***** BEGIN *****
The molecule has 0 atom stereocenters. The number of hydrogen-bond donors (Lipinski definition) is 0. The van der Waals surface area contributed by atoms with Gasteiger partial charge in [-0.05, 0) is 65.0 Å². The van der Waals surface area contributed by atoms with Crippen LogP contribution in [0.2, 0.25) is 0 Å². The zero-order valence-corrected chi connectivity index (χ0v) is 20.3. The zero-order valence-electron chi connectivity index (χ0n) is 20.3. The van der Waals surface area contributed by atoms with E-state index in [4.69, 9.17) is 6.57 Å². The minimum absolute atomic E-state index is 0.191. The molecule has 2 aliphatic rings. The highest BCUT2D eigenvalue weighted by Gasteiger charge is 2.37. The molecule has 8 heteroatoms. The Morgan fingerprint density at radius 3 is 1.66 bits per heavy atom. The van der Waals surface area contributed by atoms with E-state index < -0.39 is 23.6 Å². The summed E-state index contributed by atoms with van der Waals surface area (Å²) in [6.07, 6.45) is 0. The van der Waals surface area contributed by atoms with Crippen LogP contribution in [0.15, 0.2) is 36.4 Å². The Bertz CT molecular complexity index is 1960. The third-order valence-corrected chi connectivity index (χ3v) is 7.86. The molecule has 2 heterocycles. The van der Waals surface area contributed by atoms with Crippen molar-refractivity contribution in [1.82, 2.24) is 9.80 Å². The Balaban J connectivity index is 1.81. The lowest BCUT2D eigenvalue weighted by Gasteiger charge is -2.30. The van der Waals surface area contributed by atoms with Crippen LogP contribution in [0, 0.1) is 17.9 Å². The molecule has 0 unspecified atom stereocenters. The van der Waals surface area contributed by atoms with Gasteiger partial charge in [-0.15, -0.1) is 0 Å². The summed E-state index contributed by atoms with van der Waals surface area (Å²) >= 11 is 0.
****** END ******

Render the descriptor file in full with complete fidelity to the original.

The molecule has 0 atom stereocenters. The number of hydrogen-bond donors (Lipinski definition) is 0. The van der Waals surface area contributed by atoms with Gasteiger partial charge in [-0.05, 0) is 65.0 Å². The van der Waals surface area contributed by atoms with Crippen LogP contribution in [0.2, 0.25) is 0 Å². The zero-order valence-corrected chi connectivity index (χ0v) is 20.3. The zero-order valence-electron chi connectivity index (χ0n) is 20.3. The van der Waals surface area contributed by atoms with E-state index in [4.69, 9.17) is 6.57 Å². The minimum absolute atomic E-state index is 0.191. The molecule has 2 aliphatic rings. The highest BCUT2D eigenvalue weighted by Gasteiger charge is 2.37. The molecule has 8 heteroatoms. The Morgan fingerprint density at radius 3 is 1.66 bits per heavy atom. The van der Waals surface area contributed by atoms with E-state index < -0.39 is 23.6 Å². The summed E-state index contributed by atoms with van der Waals surface area (Å²) in [6.07, 6.45) is 0. The van der Waals surface area contributed by atoms with Crippen LogP contribution in [0.15, 0.2) is 36.4 Å². The Bertz CT molecular complexity index is 1960. The third-order valence-corrected chi connectivity index (χ3v) is 7.86. The molecule has 2 heterocycles. The van der Waals surface area contributed by atoms with Crippen molar-refractivity contribution in [1.82, 2.24) is 9.80 Å². The Balaban J connectivity index is 1.81. The lowest BCUT2D eigenvalue weighted by Gasteiger charge is -2.30. The van der Waals surface area contributed by atoms with Crippen LogP contribution in [0, 0.1) is 17.9 Å². The molecule has 0 unspecified atom stereocenters. The van der Waals surface area contributed by atoms with Gasteiger partial charge in [-0.15, -0.1) is 0 Å². The summed E-state index contributed by atoms with van der Waals surface area (Å²) >= 11 is 0.